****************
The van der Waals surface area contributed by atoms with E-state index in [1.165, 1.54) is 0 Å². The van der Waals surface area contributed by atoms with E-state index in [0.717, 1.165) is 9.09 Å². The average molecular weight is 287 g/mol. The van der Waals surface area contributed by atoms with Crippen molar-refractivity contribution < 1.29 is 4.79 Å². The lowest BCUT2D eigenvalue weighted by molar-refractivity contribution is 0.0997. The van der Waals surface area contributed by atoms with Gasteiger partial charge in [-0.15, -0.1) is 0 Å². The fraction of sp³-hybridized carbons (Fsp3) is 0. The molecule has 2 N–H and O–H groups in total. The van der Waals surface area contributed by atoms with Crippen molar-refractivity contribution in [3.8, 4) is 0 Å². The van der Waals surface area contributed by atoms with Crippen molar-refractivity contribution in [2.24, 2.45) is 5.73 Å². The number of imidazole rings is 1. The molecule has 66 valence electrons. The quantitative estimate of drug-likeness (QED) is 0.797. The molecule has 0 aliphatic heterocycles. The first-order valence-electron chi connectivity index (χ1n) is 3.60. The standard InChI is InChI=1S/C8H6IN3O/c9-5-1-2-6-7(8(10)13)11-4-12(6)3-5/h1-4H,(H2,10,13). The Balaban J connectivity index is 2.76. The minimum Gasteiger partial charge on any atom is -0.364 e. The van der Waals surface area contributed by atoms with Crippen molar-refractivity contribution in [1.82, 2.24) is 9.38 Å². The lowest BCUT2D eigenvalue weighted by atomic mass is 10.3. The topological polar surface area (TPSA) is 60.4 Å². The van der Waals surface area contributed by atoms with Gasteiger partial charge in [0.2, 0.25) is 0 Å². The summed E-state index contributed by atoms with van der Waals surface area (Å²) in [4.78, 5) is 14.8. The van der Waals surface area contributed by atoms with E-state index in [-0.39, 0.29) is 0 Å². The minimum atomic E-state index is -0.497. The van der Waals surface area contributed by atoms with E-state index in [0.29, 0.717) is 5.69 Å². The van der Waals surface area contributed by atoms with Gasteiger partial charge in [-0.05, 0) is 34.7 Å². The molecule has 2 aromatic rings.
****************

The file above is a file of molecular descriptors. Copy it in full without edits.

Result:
The van der Waals surface area contributed by atoms with E-state index in [1.165, 1.54) is 0 Å². The van der Waals surface area contributed by atoms with E-state index in [0.717, 1.165) is 9.09 Å². The average molecular weight is 287 g/mol. The van der Waals surface area contributed by atoms with Crippen molar-refractivity contribution < 1.29 is 4.79 Å². The lowest BCUT2D eigenvalue weighted by molar-refractivity contribution is 0.0997. The van der Waals surface area contributed by atoms with Gasteiger partial charge in [-0.15, -0.1) is 0 Å². The fraction of sp³-hybridized carbons (Fsp3) is 0. The molecule has 2 N–H and O–H groups in total. The van der Waals surface area contributed by atoms with Crippen molar-refractivity contribution in [3.8, 4) is 0 Å². The van der Waals surface area contributed by atoms with Crippen molar-refractivity contribution in [2.24, 2.45) is 5.73 Å². The number of imidazole rings is 1. The molecule has 66 valence electrons. The quantitative estimate of drug-likeness (QED) is 0.797. The molecule has 0 aliphatic heterocycles. The first-order valence-electron chi connectivity index (χ1n) is 3.60. The standard InChI is InChI=1S/C8H6IN3O/c9-5-1-2-6-7(8(10)13)11-4-12(6)3-5/h1-4H,(H2,10,13). The Balaban J connectivity index is 2.76. The minimum Gasteiger partial charge on any atom is -0.364 e. The van der Waals surface area contributed by atoms with Crippen molar-refractivity contribution in [1.82, 2.24) is 9.38 Å². The lowest BCUT2D eigenvalue weighted by atomic mass is 10.3. The topological polar surface area (TPSA) is 60.4 Å². The van der Waals surface area contributed by atoms with Gasteiger partial charge in [0.2, 0.25) is 0 Å². The summed E-state index contributed by atoms with van der Waals surface area (Å²) in [4.78, 5) is 14.8. The van der Waals surface area contributed by atoms with E-state index in [-0.39, 0.29) is 0 Å². The minimum atomic E-state index is -0.497. The van der Waals surface area contributed by atoms with E-state index in [0.29, 0.717) is 5.69 Å². The van der Waals surface area contributed by atoms with Gasteiger partial charge in [-0.05, 0) is 34.7 Å². The molecule has 2 aromatic rings.